What a year it has been. We have had a nearly constant stream of announcements featuring high-profile releases almost every week. Now that we have hit the holiday season and get a slight break in the announcement schedule (but not with the deals!) we want to look back at some of the more interesting trends from the year. Today, we are going to focus on something that has been used in photography for a century: the mechanical shutter.
The idea of a photo camera without a mechanical shutter isn’t a brand-new concept. However, if you refer to our top mirrorless cameras of 2023 article, the Number One and Two spots are held by professional systems whose brands felt that the time and tech was right to give up the mechanical shutter entirely.
Is it the beginning of the end for the mechanical shutter?
Usually, the only cameras that would eschew the mechanical shutter in recent years were oddities—I’m looking at you, Sigma—or super-compact options, such as the one in your smartphone. The reasons for using a mechanical shutter for photo quality are very clear:
Eliminates the rolling shutter skew of most electronic shutters
Syncs with flash and without artifacts
Less susceptible to flicker sources, such as fluorescent bulbs
The issues with electronic shutters are essentially the opposite of the mechanical shutter’s advantages:
Rolling shutter skew (on most electronic shutter implementations)
Inability to sync with flash at reasonable shutter speeds
Susceptible to banding when shooting with flickering light sources
The flash sync alone is a necessity for so many photographers that not having a mechanical shutter is a dealbreaker. This is why it is quite incredible that Nikon released the Z9 and Z8, its top mirrorless cameras, and that Sony released the a9 II, also a pro-oriented mirrorless, without mechanical shutters. Both companies seemed to have solved the biggest issues with electronic shutters.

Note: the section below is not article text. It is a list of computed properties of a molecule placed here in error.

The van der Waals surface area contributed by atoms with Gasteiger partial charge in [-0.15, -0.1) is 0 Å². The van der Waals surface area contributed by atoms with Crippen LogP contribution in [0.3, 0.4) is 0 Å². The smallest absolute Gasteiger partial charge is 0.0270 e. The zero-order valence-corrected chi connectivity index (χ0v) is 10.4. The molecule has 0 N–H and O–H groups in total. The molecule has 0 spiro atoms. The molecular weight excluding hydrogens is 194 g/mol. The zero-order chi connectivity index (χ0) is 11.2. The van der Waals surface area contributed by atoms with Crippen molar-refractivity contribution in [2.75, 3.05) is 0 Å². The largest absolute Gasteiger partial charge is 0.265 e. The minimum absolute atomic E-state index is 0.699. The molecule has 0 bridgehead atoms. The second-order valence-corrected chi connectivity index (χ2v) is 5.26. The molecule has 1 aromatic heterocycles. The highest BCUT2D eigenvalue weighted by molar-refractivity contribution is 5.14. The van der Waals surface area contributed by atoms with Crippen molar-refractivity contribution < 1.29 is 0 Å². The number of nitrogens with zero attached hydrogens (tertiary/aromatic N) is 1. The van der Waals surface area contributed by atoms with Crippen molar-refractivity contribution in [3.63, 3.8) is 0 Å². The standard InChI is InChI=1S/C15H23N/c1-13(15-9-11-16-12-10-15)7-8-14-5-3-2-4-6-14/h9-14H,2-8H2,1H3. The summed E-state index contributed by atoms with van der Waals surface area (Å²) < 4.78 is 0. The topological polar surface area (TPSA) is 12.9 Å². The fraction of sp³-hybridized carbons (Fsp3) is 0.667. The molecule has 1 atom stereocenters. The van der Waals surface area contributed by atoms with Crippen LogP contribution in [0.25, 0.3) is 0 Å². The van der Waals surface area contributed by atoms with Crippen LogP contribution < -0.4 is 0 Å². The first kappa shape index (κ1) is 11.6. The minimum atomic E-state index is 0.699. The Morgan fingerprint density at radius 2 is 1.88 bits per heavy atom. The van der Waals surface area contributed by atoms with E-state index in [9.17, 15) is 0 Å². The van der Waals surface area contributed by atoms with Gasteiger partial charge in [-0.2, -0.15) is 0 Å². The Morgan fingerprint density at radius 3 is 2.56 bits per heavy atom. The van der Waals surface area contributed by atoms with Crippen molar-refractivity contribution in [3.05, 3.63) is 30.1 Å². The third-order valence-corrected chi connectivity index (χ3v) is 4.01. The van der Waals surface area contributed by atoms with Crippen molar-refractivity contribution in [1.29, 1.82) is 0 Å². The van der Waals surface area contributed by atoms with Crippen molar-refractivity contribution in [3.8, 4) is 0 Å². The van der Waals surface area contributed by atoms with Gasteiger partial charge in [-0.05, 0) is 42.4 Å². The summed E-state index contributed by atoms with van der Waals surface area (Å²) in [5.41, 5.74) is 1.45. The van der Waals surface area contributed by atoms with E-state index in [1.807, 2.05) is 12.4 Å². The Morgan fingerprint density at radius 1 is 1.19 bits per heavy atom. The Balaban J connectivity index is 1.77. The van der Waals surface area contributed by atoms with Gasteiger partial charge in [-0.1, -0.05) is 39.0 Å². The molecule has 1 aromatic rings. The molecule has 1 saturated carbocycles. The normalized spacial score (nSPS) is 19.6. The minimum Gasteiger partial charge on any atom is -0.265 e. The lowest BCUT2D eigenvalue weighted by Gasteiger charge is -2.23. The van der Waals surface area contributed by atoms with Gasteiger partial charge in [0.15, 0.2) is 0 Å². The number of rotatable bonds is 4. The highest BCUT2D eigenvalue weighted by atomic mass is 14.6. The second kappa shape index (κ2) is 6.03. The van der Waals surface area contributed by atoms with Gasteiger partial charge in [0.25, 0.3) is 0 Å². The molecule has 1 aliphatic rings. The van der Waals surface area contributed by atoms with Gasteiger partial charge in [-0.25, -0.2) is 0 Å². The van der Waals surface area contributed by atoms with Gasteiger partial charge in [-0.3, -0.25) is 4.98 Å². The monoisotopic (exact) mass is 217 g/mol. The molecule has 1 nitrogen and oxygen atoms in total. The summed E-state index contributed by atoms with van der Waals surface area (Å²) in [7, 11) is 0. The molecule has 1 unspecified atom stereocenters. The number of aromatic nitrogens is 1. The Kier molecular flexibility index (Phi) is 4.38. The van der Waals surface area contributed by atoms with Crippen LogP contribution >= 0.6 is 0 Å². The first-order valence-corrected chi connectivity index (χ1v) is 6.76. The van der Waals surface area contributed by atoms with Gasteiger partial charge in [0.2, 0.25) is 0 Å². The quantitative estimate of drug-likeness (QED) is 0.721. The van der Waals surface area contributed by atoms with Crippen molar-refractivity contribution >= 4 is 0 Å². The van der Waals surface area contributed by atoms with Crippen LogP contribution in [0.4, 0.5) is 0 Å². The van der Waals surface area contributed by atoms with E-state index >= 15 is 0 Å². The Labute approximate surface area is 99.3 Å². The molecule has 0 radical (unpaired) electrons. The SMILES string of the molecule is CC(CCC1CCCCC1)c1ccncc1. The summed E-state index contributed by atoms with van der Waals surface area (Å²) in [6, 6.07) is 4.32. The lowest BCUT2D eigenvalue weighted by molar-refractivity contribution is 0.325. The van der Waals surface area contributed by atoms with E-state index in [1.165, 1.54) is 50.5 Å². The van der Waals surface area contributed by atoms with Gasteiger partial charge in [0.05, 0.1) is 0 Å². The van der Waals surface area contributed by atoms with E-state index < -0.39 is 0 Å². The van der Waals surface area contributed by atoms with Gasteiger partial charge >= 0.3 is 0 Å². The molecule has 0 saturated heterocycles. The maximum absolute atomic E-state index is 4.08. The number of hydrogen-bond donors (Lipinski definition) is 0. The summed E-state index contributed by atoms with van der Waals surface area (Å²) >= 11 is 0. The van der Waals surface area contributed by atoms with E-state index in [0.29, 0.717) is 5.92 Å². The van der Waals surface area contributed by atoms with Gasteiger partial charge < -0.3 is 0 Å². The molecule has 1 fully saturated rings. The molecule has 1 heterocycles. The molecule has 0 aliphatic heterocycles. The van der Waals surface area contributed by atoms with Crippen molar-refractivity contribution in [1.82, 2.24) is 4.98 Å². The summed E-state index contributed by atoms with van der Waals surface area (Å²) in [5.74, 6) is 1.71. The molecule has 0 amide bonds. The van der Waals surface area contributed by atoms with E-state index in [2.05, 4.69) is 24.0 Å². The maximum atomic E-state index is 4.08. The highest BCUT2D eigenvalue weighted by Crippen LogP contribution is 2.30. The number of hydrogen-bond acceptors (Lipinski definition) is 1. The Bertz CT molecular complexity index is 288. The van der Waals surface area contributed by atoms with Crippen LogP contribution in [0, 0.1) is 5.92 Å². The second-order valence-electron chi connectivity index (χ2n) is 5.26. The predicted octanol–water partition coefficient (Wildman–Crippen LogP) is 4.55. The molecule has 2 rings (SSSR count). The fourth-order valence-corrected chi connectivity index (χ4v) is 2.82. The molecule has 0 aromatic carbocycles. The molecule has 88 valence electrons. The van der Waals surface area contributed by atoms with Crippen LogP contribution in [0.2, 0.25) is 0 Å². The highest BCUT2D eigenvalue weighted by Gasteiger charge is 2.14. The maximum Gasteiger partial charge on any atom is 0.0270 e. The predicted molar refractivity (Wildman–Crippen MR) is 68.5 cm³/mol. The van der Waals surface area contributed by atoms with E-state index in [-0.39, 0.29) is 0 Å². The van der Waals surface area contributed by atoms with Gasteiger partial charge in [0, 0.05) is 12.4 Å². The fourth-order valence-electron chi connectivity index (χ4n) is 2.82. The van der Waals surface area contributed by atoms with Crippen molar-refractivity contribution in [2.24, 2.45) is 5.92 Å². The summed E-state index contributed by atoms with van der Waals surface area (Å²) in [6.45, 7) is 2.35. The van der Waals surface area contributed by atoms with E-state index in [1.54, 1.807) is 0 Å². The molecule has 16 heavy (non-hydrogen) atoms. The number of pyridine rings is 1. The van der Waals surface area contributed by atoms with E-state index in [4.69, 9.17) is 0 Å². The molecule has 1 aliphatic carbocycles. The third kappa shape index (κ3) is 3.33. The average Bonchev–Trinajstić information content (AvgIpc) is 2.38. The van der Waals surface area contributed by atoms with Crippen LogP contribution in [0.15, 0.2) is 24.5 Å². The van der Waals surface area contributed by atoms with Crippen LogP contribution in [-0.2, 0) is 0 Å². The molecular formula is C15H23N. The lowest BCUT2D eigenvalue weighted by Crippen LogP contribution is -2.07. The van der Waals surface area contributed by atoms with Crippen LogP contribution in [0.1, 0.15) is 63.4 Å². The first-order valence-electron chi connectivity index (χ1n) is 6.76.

Camera makers have been working on resolving many issues with rolling shutters over the years and we have seen great progress. Many newer cameras do offer some form of flash sync; anti-flicker tech has mitigated some banding problems; and rolling shutter has been improving as processing technology gets better over time. Still, I didn’t think the day a flagship camera would drop the physical shutter mechanism would be so soon.
Nikon was the first with a shutterless flagship camera, and maintained optimal functionality by giving a boost to the camera and sensor processing capabilities. You can have a lot of success by speeding everything up. This allowed for minimal rolling shutter in the final imagery and the ability to sync with flash at a reasonable 1/200 second—that is still a bit shy of the super-common 1/250 second possible with many mechanical shutters, but it’s still very good.
The reasons for making this move are obvious. Electronic shutters have been able to achieve things that only mechanical shutters of the highest quality could even dream about:
Faster continuous shooting, up to 120 fps in some cases
Faster shutters speeds, often reaching 1/16,000 second and above
Eliminates blackout with electronic viewfinders
No mechanical wear within the camera
These are all great features that are almost unachievable without significant investment and advancement of physical shutter mechanics, unlocking the full potential of modern imaging technology and allowing the Nikon Z9 and Z8 to become class-leading examples of what is possible if we embrace and develop electronic shutters fully.
Even the implementation of electronic shutters on more affordable cameras has given them more capabilities. Since when could a mid-range camera offer continuous shooting faster than 10 fps? The electronic shutter is a force to be reckoned with in the history of cameras.